Baltimore Ravens defensive coordinator Dean Pees talks about the Miami Dolphins offense. (Kenneth K. Lam, Baltimore Sun video)
Miami Dolphins head coach Adam Gase was reluctant to single anyone out because when he watches film of the Ravens' top-ranked rush defense, he sees seven guys who adeptly play within the team's scheme. He observes defensive linemen occupying blockers and running lanes, outside linebackers setting the edge and inside linebackers flying to the ball and making tackles.
The key to making it all work, though, stands front and center on the Ravens' defense. At 6-foot-1 and 340 pounds and with hulking arms and tree stumps for legs, nose tackle Brandon Williams absorbs double teams on most running plays. He doesn't make a whole lot of tackles, but then again, it's really not his job to.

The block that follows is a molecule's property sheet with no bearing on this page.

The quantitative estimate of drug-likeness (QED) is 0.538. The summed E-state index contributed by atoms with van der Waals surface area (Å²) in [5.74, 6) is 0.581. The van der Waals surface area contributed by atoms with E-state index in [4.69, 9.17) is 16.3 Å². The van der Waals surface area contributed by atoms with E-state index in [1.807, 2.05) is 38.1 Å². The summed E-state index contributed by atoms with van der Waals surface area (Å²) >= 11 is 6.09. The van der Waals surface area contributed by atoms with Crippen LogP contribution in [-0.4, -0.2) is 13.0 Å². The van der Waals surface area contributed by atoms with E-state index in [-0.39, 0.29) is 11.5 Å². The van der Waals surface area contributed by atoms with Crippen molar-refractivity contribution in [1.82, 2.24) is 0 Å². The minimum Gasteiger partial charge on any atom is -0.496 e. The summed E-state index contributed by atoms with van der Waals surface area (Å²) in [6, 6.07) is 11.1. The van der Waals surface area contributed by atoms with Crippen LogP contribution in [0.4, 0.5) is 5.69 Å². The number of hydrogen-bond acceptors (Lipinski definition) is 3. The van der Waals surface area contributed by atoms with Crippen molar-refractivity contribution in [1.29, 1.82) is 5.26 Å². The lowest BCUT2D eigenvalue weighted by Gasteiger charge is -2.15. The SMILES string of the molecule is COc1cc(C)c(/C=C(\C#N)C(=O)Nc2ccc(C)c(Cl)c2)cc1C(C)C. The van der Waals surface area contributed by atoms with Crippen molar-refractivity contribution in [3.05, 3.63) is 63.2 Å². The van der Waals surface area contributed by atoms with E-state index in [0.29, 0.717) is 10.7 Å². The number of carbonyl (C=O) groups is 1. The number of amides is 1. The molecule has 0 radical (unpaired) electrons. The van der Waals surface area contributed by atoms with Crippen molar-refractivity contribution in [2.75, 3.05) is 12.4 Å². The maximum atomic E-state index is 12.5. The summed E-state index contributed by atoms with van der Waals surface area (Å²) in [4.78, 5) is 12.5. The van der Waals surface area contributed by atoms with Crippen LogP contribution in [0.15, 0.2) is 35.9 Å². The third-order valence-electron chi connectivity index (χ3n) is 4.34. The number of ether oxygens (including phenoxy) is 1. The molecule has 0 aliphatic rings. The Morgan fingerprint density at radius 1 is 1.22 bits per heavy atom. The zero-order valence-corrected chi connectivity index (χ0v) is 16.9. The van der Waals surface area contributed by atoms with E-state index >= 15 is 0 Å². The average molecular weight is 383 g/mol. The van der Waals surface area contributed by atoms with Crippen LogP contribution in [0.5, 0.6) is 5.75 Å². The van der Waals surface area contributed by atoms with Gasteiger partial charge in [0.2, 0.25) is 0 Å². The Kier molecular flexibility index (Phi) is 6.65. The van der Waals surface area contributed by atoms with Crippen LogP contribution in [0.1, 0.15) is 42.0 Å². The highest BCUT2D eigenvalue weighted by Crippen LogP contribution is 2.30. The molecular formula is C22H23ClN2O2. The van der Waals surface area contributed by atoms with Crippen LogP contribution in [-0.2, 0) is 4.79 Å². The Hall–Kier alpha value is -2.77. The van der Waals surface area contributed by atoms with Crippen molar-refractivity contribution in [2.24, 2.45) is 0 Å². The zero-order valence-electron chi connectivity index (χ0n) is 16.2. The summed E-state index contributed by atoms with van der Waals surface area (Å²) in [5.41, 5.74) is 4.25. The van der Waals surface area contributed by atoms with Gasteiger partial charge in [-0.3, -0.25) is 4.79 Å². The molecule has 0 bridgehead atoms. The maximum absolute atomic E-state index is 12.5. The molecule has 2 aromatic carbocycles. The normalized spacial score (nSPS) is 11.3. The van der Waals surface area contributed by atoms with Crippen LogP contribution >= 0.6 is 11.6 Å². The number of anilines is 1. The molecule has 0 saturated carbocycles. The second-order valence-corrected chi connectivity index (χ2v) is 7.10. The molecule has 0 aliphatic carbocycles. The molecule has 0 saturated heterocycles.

His responsibility is to fill holes, get penetration and keep blockers off of other Ravens. If you ask his teammates and coaches, Williams is doing his job about as well as anybody in the NFL.
"That's what he was born for," Ravens coach John Harbaugh said. "If you look at his body, he's built to be a run stopper and a pocket pusher. He's built perfectly for it. God gifted him to do that job."
Even in the current pass-happy NFL, the Ravens' defense focuses, first and foremost, on stopping the run. It's long been an organizational strength and the current Ravens are doing it better than any team in the NFL. They have allowed just 74.9 rushing yards per game and four touchdowns on the ground, both totals leading the league. Just once in franchise history have the Ravens allowed fewer than 75 rushing yards per game over the course of a full season, and that was the record-setting 2000 defense, which allowed 60.6.